Summerside's decision not to release a full internal report looking into the failed Michael Jackson Tribute concert should not be considered unusual, says the city's mayor.
The city paid a California promoter $1.3-million for a concert that was supposed to take place in July 2010, but never happened.
Earlier this week, council released a summary report into the planning of the concert, which included recommendations from retired Col. Dennis Hopping, who was hired by the city to look into the matter.
But the city did not release Hopping's entire report.
Mayor Basil Stewart said it's not uncommon for internal reports to be kept private.
"Well, I think pretty well everybody knows, the money was sent down, the concert didn't take place, that's sort of the Reader's Digest version, there's not much that John Q. Public doesn't know anyway," said Stewart.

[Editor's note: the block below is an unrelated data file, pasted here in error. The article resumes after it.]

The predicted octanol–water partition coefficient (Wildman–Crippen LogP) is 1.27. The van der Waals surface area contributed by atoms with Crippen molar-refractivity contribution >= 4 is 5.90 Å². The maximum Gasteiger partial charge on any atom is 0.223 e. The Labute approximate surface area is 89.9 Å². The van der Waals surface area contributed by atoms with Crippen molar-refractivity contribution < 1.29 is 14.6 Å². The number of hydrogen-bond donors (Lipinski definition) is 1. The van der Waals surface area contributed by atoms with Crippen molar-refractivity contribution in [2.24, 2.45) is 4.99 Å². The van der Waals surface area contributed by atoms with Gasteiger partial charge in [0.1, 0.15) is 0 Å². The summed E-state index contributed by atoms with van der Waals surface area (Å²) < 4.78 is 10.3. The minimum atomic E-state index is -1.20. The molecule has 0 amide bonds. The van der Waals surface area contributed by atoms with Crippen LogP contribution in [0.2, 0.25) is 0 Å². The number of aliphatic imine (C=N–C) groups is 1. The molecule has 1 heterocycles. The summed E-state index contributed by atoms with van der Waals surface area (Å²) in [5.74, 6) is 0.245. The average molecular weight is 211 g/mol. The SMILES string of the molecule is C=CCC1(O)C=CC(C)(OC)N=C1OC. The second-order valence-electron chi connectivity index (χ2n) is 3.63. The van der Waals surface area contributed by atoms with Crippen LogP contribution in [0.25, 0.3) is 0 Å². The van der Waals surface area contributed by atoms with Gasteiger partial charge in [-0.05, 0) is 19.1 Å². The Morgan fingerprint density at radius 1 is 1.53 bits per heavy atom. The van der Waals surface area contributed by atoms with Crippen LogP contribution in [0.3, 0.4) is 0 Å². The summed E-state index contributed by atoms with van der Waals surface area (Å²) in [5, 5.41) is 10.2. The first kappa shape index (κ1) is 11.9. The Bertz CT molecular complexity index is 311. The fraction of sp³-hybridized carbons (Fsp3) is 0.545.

When asked by CBC News, why, if the public is aware of what took place, the city didn't release the full report, Stewart responded, "The decision was made unanimously by council. So there's nothing council is trying to hide or not trying to protect anybody."
For mobile device users:Should the City of Summerside have released the full report into the failed Michael Jackson tribute concert instead of a summary report?